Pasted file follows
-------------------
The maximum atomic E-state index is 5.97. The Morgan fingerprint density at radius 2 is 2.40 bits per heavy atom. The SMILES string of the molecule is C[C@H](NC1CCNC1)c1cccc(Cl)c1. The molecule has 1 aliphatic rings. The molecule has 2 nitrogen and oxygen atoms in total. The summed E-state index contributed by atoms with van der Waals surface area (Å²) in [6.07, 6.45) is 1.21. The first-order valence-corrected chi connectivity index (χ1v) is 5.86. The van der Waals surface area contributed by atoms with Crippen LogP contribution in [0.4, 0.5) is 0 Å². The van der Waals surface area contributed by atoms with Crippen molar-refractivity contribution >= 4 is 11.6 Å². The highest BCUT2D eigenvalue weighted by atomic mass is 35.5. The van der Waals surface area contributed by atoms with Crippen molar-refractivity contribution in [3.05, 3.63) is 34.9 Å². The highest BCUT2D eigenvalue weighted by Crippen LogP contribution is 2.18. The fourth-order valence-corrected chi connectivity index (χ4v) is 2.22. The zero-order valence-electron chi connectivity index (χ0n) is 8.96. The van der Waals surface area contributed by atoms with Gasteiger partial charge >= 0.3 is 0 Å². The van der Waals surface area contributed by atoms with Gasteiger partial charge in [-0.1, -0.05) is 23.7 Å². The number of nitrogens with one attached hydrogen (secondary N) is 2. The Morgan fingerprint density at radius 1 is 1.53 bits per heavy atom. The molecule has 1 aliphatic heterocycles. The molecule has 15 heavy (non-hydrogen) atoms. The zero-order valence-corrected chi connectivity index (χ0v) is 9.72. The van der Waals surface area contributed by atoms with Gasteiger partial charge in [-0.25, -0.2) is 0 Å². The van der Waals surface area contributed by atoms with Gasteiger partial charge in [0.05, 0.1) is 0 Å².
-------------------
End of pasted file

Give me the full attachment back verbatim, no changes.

The maximum atomic E-state index is 5.97. The Morgan fingerprint density at radius 2 is 2.40 bits per heavy atom. The SMILES string of the molecule is C[C@H](NC1CCNC1)c1cccc(Cl)c1. The molecule has 1 aliphatic rings. The molecule has 2 nitrogen and oxygen atoms in total. The summed E-state index contributed by atoms with van der Waals surface area (Å²) in [6.07, 6.45) is 1.21. The first-order valence-corrected chi connectivity index (χ1v) is 5.86. The van der Waals surface area contributed by atoms with Crippen LogP contribution in [0.4, 0.5) is 0 Å². The van der Waals surface area contributed by atoms with Crippen molar-refractivity contribution >= 4 is 11.6 Å². The highest BCUT2D eigenvalue weighted by atomic mass is 35.5. The van der Waals surface area contributed by atoms with Crippen molar-refractivity contribution in [3.05, 3.63) is 34.9 Å². The highest BCUT2D eigenvalue weighted by Crippen LogP contribution is 2.18. The fourth-order valence-corrected chi connectivity index (χ4v) is 2.22. The zero-order valence-electron chi connectivity index (χ0n) is 8.96. The van der Waals surface area contributed by atoms with Gasteiger partial charge >= 0.3 is 0 Å². The van der Waals surface area contributed by atoms with Gasteiger partial charge in [-0.1, -0.05) is 23.7 Å². The number of nitrogens with one attached hydrogen (secondary N) is 2. The Morgan fingerprint density at radius 1 is 1.53 bits per heavy atom. The molecule has 1 aliphatic heterocycles. The molecule has 15 heavy (non-hydrogen) atoms. The zero-order valence-corrected chi connectivity index (χ0v) is 9.72. The van der Waals surface area contributed by atoms with Gasteiger partial charge in [-0.25, -0.2) is 0 Å². The van der Waals surface area contributed by atoms with Gasteiger partial charge in [0.05, 0.1) is 0 Å².